Cosmopolitanism explored 21-24 June in Bergen
The concept of ‘cosmopolitanism’ has become increasingly important in academic debates on diversity, but is often criticised for being too wide and unspecific to work as an analytical concept. 21-24 June a group of scholars gather in Bergen to explore how cosmopolitanism can best be theorised in order to help us understand diversity, both in contemporary societies and historically. The conference is hosted by professor Vigdis Broch-Due and associate professor Kathinka Frøystad at the Department of Social Anthropology.
Is 'cosmopolitanism' a useful concept?
As the concept of ‘cosmopolitanism’ has become increasingly important in academic debates on diversity, the concept itself has taken on a wide array of meanings in a multitude of fields. As the meanings attributed to cosmopolitanism has expanded, however, analyses applying the concept are also criticised for their lack of specificity as to what exactly is the phenomena being discussed. Should it be relexicalized? Cut down to size? Taxonomized? Treated heuristically? Scrapped altogether? This conference aims to scrutinise this matter by throwing cosmopolitanism and the phenomena captured by this concept into sharp relief. The aim is to engage in a critical exploration of the possibilities and limitations entailed by the use of ‘cosmopolitanism’ as an analytical tool. Primarily, the conference will present empirically informed contributions of a theoretical nature, yet, by including scholars working in different parts of the world, and with a variety of topics, we simultaneously aim to contribute to the comparative study of cosmopolitanism.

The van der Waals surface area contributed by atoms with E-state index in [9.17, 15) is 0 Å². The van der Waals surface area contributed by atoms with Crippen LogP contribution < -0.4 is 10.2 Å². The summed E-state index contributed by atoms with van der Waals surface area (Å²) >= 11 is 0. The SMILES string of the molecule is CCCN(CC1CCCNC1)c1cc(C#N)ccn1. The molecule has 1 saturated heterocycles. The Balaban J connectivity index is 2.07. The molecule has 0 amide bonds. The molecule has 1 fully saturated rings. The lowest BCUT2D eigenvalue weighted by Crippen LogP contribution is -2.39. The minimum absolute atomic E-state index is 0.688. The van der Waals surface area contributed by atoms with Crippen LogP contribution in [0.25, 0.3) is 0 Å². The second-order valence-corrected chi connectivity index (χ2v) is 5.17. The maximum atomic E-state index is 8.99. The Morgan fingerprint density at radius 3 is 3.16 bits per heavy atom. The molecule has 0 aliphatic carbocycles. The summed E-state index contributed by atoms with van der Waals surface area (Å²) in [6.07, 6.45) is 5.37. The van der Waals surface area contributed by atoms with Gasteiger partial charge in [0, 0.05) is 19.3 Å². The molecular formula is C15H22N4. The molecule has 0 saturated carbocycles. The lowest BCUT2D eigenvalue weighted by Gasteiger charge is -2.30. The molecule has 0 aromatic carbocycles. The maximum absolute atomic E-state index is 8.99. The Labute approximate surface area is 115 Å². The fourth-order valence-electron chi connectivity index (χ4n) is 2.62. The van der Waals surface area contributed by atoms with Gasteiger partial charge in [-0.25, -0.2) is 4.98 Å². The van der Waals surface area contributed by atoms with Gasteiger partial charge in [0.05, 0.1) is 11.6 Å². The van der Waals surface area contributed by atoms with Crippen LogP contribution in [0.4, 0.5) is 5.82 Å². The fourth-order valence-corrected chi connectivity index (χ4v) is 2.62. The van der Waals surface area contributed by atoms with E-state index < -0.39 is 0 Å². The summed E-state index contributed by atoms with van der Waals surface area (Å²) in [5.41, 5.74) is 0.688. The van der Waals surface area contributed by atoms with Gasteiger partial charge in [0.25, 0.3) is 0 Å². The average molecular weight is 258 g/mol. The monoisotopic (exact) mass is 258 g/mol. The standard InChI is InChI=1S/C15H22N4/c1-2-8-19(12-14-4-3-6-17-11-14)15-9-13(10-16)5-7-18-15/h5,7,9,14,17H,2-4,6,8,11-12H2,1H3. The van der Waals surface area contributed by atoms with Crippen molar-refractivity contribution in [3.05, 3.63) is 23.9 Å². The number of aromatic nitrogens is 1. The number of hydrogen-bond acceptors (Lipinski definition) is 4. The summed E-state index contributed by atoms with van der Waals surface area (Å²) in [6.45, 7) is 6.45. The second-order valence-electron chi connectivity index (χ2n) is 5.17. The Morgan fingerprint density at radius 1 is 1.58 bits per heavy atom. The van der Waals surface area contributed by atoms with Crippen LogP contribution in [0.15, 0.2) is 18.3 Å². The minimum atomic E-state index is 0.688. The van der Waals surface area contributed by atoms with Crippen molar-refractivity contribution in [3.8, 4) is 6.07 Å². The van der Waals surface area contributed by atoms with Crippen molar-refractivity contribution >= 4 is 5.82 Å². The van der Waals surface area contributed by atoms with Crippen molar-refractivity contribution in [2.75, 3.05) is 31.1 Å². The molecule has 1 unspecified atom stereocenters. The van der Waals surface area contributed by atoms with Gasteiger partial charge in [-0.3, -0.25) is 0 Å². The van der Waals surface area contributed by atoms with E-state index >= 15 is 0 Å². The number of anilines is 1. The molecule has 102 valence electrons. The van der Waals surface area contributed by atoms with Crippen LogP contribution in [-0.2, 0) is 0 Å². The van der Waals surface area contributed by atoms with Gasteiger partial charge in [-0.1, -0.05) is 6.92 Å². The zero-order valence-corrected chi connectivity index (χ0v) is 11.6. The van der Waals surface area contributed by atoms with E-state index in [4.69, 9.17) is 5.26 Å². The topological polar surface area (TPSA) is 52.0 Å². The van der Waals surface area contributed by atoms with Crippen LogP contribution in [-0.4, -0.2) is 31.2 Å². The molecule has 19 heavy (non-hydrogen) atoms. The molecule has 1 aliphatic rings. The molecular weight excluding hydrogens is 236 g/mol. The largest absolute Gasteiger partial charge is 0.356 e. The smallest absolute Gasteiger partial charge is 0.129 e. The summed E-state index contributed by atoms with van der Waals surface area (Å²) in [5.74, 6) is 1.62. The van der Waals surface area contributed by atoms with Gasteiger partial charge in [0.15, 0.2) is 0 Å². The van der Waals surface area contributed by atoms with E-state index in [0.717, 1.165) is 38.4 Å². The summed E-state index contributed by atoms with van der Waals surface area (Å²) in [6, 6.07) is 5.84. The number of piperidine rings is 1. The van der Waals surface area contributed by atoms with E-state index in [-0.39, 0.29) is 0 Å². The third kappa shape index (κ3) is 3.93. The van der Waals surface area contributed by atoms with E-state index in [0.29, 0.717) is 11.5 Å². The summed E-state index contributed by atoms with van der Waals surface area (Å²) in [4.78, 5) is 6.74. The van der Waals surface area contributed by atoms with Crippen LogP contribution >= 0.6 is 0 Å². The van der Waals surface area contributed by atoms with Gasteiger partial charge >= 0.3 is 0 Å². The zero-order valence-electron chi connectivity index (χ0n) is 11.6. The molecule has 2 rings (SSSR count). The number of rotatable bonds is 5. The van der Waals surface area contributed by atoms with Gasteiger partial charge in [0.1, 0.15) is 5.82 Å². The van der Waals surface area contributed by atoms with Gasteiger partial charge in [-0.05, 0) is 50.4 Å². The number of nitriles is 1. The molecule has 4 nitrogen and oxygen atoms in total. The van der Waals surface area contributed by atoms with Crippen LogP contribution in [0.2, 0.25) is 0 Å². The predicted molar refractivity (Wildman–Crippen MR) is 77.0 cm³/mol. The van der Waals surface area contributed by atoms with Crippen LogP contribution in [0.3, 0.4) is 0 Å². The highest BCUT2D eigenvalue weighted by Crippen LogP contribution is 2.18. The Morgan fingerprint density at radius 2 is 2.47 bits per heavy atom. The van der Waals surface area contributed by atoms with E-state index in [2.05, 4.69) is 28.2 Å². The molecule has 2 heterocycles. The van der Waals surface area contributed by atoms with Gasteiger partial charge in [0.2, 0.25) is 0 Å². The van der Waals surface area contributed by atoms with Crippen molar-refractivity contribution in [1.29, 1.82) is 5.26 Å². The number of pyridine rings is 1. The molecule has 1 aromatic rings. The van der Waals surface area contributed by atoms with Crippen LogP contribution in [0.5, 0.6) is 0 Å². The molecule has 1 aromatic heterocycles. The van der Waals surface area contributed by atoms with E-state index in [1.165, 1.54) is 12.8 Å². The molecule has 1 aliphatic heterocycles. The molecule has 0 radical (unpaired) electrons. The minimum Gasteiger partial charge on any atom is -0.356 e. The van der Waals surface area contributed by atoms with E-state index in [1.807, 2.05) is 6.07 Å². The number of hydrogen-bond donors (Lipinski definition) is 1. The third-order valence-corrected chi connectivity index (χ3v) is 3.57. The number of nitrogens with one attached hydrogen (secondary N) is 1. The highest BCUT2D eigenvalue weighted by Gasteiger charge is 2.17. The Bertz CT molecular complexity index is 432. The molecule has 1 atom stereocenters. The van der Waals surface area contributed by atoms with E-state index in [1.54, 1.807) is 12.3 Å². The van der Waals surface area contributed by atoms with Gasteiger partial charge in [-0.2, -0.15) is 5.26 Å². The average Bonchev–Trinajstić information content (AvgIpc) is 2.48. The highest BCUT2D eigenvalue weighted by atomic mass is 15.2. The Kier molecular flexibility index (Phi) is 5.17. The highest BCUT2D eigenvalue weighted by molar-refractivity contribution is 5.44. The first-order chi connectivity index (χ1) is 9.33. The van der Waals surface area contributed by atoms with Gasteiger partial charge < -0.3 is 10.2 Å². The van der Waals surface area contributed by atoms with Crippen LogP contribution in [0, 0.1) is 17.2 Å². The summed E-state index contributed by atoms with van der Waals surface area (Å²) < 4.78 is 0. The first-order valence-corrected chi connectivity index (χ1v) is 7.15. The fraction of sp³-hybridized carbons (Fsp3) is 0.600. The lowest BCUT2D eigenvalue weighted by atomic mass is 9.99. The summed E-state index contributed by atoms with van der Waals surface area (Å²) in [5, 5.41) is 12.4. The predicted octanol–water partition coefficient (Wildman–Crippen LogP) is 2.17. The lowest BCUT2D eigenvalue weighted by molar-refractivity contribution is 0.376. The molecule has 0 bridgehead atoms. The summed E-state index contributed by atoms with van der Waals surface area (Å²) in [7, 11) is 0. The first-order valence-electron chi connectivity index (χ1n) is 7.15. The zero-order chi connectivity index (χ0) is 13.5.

Main questions to be explored at the conference are:
What kind of concept is cosmopolitanism? What can be captured by this concept? How does it relate to empirical realities? Which phenomena does it capture – and which does it obscure? We seek to explore these questions along four thematic lines: the cultural and aesthetic underpinnings of cosmopolitanism, religious diversity, colonial legacies and the production and contestation of ‘otherness’.
Marcy Brink-Danan, assistant professor at Judaic Studies and Anthropology, Brown University
P. J. Cherian, professor at the Kerala Council for Historical Research
Ian Coller, lecturer at the School of Historical and European Studies, La Trobe University
Steven Feld, professor at the Department of Music, University of New Mexico
Maja Povrzanovic Frykman, associate professor at the Department of Global Political Studies, University of Malmö
Devleena Ghosh, associate professor at the Faculty of Arts and Social Sciences, University of Technology Sydney
Rachel Gillett, lecturer in History and Literature, Harvard University
Khalil M. Habib, associate professor at the Department of Philosophy, Salve Regina University
Eric Hirsch, reader at the Department of Social Anthropology, Brunel University
Julia Horne, university historian and senior research fellow at the Department of History, University of Sydney
Joel S. Kahn, professor emeritus at the School of Social Sciences, La Trobe University
Annemette Kirkegaard, associate professor at the Department of Arts and Cultural Studies, Section of Musicology, University of Copenhagen
Nigel Rapport, professor at the Department of Social Anthropology, University of St Andrews
Glenda Sluga, professor at the Department of History, University of Sydney
Huon Wardle, senior lecturer at the Department of Social Anthropology, University of St Andrews
Pnina Werbner, professor emerita at the School of Sociology and Criminology, Keele University